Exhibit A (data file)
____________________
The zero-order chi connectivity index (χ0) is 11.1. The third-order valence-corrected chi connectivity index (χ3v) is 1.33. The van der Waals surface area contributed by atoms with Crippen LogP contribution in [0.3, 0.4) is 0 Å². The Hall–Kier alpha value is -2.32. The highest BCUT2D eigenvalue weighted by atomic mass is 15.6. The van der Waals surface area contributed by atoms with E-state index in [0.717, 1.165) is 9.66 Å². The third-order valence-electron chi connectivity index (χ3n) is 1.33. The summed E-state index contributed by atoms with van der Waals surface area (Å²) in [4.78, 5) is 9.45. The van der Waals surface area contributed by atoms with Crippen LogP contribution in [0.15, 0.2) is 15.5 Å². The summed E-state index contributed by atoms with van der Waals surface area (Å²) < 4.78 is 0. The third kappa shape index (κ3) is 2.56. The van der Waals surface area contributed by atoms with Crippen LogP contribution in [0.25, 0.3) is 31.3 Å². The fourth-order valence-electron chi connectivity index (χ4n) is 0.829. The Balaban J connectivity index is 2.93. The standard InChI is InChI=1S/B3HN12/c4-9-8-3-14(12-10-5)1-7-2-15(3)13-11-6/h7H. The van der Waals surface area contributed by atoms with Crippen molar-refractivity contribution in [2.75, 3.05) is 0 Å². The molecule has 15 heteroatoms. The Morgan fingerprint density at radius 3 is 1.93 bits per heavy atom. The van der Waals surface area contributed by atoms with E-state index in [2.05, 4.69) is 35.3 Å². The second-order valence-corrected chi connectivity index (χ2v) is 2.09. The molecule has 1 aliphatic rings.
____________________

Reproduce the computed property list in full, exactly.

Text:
The zero-order chi connectivity index (χ0) is 11.1. The third-order valence-corrected chi connectivity index (χ3v) is 1.33. The van der Waals surface area contributed by atoms with Crippen LogP contribution in [0.3, 0.4) is 0 Å². The Hall–Kier alpha value is -2.32. The highest BCUT2D eigenvalue weighted by atomic mass is 15.6. The van der Waals surface area contributed by atoms with E-state index in [0.717, 1.165) is 9.66 Å². The third-order valence-electron chi connectivity index (χ3n) is 1.33. The summed E-state index contributed by atoms with van der Waals surface area (Å²) in [4.78, 5) is 9.45. The van der Waals surface area contributed by atoms with Crippen LogP contribution in [0.15, 0.2) is 15.5 Å². The summed E-state index contributed by atoms with van der Waals surface area (Å²) < 4.78 is 0. The third kappa shape index (κ3) is 2.56. The van der Waals surface area contributed by atoms with Crippen LogP contribution in [0.25, 0.3) is 31.3 Å². The fourth-order valence-electron chi connectivity index (χ4n) is 0.829. The Balaban J connectivity index is 2.93. The standard InChI is InChI=1S/B3HN12/c4-9-8-3-14(12-10-5)1-7-2-15(3)13-11-6/h7H. The van der Waals surface area contributed by atoms with Crippen molar-refractivity contribution in [2.75, 3.05) is 0 Å². The molecule has 15 heteroatoms. The Morgan fingerprint density at radius 3 is 1.93 bits per heavy atom. The van der Waals surface area contributed by atoms with E-state index in [2.05, 4.69) is 35.3 Å². The second-order valence-corrected chi connectivity index (χ2v) is 2.09. The molecule has 1 aliphatic rings.